Wednesday, 15 June 2016 10:07

What Are Your "Essentials"?

Written by  Bob Crittendon
Rate this item
(0 votes)

The image is clear from John chapter 15...Jesus said in verse 5: “I am the vine, you are the branches. He who abides in Me, and I in him, bears much fruit; for without Me you can do nothing.” (NKJV)

 

We derive our spiritual life from the life of Jesus, the vine to whom we are each connected.  He teaches us later in the chapter in verses 7 and 8: “If you abide in Me, and My words abide in you, you will ask what you desire, and it shall be done for you.  By this My Father is glorified, that you bear much fruit; so you will be My disciples.” (NKJV)

 

Recently, on The Meeting House program on Faith Radio, I referred to a new Pew Research study release about how religion affects everyday life.  I would like to discuss a list that is found in the data - a list of essentials.  The Pew people wanted to examine a link between what people view as “essential” in their lives and the degree to which they actually act in accordance with what they say is important to them.

 

This supplemental survey, according to the summary, asked U.S. adults whether each of a series of 16 beliefs and behaviors is “essential,” “important but not essential,” or “not important” to what their religion means to them, personally.

 

Among Christians, believing in God tops the list, with 86% of those identified as Christians saying belief in God is “essential” to their Christian identity.  Which means you have about 1-in-7 who don’t think that believing in God is essential to being a Christian.  Hmmmm...

 

Moving on: 71% of Christians say being grateful for what they have is an essential, 69% say forgiving those who have wronged them is one, and 67% relate that always being honest is essential to being Christian.  63% - just under two-thirds - believe that praying regularly is an essential component of their lives as Christians.  Just over a third say that attending religious services is essential.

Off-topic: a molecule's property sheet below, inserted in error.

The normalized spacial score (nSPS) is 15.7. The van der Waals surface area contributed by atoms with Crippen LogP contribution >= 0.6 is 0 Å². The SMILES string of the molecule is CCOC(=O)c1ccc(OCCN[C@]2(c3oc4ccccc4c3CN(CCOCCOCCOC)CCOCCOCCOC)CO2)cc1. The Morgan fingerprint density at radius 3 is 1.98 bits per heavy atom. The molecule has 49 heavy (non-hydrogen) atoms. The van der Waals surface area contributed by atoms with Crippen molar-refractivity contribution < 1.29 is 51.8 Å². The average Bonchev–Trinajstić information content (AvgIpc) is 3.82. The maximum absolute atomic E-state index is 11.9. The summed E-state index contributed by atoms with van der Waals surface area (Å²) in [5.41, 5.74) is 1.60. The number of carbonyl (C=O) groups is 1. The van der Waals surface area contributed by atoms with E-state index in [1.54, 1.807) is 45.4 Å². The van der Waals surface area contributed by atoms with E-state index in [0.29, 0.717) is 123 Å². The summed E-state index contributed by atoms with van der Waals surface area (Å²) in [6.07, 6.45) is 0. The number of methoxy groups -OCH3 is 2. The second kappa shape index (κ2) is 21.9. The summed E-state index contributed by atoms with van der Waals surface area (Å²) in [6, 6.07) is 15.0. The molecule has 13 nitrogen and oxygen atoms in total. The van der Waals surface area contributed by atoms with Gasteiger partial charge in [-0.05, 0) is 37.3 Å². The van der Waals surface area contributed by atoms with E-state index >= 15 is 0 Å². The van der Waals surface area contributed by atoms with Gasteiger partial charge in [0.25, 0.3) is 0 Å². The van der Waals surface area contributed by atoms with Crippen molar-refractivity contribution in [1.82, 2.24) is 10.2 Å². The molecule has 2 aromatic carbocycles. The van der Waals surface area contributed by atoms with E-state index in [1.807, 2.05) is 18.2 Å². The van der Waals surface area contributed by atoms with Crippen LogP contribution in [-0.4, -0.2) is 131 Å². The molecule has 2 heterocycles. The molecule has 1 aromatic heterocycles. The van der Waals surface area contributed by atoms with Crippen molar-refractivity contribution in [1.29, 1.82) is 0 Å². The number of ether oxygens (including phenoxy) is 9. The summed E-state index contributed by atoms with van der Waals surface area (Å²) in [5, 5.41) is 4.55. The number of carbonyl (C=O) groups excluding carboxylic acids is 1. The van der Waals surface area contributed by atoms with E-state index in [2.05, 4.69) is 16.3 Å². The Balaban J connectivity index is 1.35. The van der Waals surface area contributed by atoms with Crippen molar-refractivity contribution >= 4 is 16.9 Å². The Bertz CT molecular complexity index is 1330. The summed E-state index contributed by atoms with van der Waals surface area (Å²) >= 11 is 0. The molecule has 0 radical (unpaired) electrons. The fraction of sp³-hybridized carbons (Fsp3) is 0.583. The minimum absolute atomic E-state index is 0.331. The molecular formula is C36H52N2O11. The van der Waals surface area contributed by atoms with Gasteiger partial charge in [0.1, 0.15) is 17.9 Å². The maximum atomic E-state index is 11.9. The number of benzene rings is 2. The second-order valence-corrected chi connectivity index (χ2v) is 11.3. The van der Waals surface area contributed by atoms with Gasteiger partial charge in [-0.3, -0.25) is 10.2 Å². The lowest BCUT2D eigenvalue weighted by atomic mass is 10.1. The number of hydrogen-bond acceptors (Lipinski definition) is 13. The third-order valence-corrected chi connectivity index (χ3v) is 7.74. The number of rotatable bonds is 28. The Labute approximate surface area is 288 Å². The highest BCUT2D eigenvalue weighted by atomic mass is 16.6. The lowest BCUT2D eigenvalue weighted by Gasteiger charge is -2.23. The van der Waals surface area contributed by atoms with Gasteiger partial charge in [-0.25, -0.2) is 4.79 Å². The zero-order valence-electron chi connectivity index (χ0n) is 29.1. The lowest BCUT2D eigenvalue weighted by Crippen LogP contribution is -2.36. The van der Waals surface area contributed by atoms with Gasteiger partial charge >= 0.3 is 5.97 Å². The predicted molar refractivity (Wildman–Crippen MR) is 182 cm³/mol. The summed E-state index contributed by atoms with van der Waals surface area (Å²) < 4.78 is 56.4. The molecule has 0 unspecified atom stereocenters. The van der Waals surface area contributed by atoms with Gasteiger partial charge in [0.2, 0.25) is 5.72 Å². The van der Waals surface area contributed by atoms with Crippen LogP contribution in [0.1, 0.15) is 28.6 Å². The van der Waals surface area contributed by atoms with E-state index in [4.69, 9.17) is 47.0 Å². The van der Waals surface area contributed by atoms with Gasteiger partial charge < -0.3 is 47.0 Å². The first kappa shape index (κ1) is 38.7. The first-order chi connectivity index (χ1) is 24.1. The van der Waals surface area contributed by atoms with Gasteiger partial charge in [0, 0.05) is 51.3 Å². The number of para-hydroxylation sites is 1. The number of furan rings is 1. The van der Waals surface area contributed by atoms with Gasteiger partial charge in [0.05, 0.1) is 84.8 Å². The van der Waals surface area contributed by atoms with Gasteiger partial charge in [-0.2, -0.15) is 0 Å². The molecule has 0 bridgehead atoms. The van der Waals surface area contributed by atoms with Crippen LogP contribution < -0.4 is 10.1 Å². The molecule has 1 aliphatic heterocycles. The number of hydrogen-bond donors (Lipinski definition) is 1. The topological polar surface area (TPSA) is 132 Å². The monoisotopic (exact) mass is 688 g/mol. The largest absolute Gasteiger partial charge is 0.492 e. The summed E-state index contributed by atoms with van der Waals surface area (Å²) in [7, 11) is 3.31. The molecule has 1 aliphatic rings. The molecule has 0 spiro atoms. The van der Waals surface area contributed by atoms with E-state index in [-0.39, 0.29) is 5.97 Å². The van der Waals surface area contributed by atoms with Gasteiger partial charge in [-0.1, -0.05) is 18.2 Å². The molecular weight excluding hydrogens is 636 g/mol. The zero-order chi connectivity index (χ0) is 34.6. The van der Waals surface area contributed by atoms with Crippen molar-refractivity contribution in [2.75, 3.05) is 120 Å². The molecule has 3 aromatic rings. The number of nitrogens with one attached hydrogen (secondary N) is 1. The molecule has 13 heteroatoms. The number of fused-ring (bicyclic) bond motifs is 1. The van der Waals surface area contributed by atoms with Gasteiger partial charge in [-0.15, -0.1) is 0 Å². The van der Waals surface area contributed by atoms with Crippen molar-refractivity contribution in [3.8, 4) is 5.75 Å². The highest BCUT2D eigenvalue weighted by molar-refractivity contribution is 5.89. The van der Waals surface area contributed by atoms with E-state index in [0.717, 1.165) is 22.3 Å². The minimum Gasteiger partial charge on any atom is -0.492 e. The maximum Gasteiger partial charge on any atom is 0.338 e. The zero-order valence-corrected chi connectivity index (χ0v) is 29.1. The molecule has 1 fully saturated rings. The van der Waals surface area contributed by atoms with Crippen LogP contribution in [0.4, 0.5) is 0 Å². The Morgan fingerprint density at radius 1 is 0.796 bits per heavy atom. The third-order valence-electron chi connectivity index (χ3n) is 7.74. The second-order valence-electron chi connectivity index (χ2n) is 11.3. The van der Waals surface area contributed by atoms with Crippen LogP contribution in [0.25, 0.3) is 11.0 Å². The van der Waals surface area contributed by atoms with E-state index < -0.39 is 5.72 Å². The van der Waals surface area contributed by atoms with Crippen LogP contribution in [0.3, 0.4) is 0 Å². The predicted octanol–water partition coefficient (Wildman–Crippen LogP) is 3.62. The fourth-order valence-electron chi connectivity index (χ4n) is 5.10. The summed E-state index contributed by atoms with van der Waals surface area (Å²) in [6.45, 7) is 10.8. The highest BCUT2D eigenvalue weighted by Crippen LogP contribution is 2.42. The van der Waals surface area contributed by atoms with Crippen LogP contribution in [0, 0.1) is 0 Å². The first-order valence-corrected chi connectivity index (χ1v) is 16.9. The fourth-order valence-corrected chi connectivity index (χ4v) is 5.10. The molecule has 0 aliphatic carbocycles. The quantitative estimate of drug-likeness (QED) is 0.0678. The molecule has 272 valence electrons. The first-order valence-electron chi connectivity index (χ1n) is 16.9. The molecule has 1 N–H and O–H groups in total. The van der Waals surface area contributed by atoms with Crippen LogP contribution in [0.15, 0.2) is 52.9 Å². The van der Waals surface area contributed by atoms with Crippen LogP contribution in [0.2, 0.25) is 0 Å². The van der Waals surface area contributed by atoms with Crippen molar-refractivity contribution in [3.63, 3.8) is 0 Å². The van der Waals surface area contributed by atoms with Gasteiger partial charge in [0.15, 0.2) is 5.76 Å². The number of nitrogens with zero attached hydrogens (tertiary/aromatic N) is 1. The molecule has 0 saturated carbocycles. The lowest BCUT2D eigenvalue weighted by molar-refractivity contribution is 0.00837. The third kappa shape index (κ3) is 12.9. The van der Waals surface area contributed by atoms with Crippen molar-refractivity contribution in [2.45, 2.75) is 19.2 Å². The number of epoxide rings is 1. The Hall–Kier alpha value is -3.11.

At the bottom of the list, 18% say that living a healthy lifestyle and/or resting on the Sabbath are essential, and 14% say buying from companies that pay fair wage is essential.

 

The Pew summary also says that:

 

The survey shows a clear link between what people see as essential to their faith and their self-reported day-to-day behavior. Simply put, those who believe that behaving in a particular way or performing certain actions are key elements of their faith are much more likely to say they actually perform those actions on a regular basis.

For example, among Christians who say that working to help the poor is essential to what being Christian means to them, about six-in-ten say they donated time, money or goods to help the poor in the past week. By comparison, fewer Christians who do not see helping the poor as central to their religious identity say they worked to help the poor during the previous week (42%). The survey also indicates that Christians are more likely to live healthy lives or behave in environmentally conscious ways if they consider these things essential to what it means to be a Christian.

 

There are two questions I want to mention that each of us can examine.  One is: what do we consider “essential” in the Christian life?  And the other is: do our actions line up with what we regard as “essential?”

 

While that listing of essentials from the Pew survey does seem to be rather works-based, still we recognize that our outward expressions flow from our inward beliefs.  In determining what is essential to us, we can recognize that our list of “essentials” should be based on and compatible with the principles of the Scriptures.  The principle of accepting Jesus as Lord and Savior is certainly the pre-requisite for calling oneself a Christian, and the beliefs we consider “essential” will ideally flow from that foundational decision.

 

Our relationship with Him is displayed through the fruit we bear - remember that Jesus said that if we abide in Him and His words abide in us, we will bear fruit; i.e., our actions will line up with our beliefs.  If they don’t line up, well, maybe we didn’t believe it in the first place.  If we believe Jesus lives in us, then we acknowledge that His nature resides in us.  He has declared us to be holy and righteous, and as we walk with Him, He shows us what that means and empowers us to live in a manner consistent with that identity.  A growing Christian, I believe, is characterized by the degree to which his or her beliefs line up with actions.  Our outward performance flows from the person inside; our outward performance does not determine who we really are.

 

Last modified on Wednesday, 15 June 2016 10:15
Go to Top